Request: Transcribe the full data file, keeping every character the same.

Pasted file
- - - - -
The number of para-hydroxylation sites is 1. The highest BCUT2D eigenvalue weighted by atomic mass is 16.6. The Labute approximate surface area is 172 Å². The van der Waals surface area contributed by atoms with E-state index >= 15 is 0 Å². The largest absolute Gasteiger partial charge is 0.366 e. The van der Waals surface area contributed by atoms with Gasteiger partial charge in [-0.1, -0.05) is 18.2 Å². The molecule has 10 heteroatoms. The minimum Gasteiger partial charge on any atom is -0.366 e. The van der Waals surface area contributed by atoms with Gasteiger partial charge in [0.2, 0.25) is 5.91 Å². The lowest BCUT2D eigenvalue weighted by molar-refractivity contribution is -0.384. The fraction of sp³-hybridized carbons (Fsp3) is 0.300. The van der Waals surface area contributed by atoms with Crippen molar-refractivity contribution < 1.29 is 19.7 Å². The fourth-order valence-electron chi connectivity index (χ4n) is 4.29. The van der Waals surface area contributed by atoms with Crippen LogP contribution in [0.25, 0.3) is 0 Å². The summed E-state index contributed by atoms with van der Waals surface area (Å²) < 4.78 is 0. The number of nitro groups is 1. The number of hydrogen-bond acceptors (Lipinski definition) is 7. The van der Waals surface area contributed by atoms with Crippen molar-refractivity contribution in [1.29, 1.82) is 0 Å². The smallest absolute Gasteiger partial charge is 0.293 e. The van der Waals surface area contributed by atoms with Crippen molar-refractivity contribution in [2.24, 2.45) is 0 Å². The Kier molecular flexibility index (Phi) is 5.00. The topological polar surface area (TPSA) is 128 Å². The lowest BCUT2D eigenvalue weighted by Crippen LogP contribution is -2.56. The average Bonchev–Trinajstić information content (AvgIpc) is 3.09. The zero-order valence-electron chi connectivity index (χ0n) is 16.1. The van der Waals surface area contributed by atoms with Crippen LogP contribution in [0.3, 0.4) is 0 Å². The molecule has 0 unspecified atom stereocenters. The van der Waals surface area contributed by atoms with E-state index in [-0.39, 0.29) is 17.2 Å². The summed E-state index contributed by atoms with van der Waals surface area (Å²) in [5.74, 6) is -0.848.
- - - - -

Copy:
The number of para-hydroxylation sites is 1. The highest BCUT2D eigenvalue weighted by atomic mass is 16.6. The Labute approximate surface area is 172 Å². The van der Waals surface area contributed by atoms with E-state index >= 15 is 0 Å². The largest absolute Gasteiger partial charge is 0.366 e. The van der Waals surface area contributed by atoms with Gasteiger partial charge in [-0.1, -0.05) is 18.2 Å². The molecule has 10 heteroatoms. The minimum Gasteiger partial charge on any atom is -0.366 e. The van der Waals surface area contributed by atoms with Gasteiger partial charge in [0.2, 0.25) is 5.91 Å². The lowest BCUT2D eigenvalue weighted by molar-refractivity contribution is -0.384. The fraction of sp³-hybridized carbons (Fsp3) is 0.300. The van der Waals surface area contributed by atoms with Crippen molar-refractivity contribution < 1.29 is 19.7 Å². The fourth-order valence-electron chi connectivity index (χ4n) is 4.29. The van der Waals surface area contributed by atoms with Crippen LogP contribution in [0.25, 0.3) is 0 Å². The summed E-state index contributed by atoms with van der Waals surface area (Å²) < 4.78 is 0. The number of nitro groups is 1. The number of hydrogen-bond acceptors (Lipinski definition) is 7. The van der Waals surface area contributed by atoms with Crippen molar-refractivity contribution in [1.29, 1.82) is 0 Å². The smallest absolute Gasteiger partial charge is 0.293 e. The van der Waals surface area contributed by atoms with Crippen molar-refractivity contribution in [2.24, 2.45) is 0 Å². The Kier molecular flexibility index (Phi) is 5.00. The topological polar surface area (TPSA) is 128 Å². The lowest BCUT2D eigenvalue weighted by Crippen LogP contribution is -2.56. The average Bonchev–Trinajstić information content (AvgIpc) is 3.09. The zero-order valence-electron chi connectivity index (χ0n) is 16.1. The van der Waals surface area contributed by atoms with Crippen LogP contribution in [0.3, 0.4) is 0 Å². The molecule has 0 unspecified atom stereocenters. The van der Waals surface area contributed by atoms with E-state index in [-0.39, 0.29) is 17.2 Å². The summed E-state index contributed by atoms with van der Waals surface area (Å²) in [5.74, 6) is -0.848.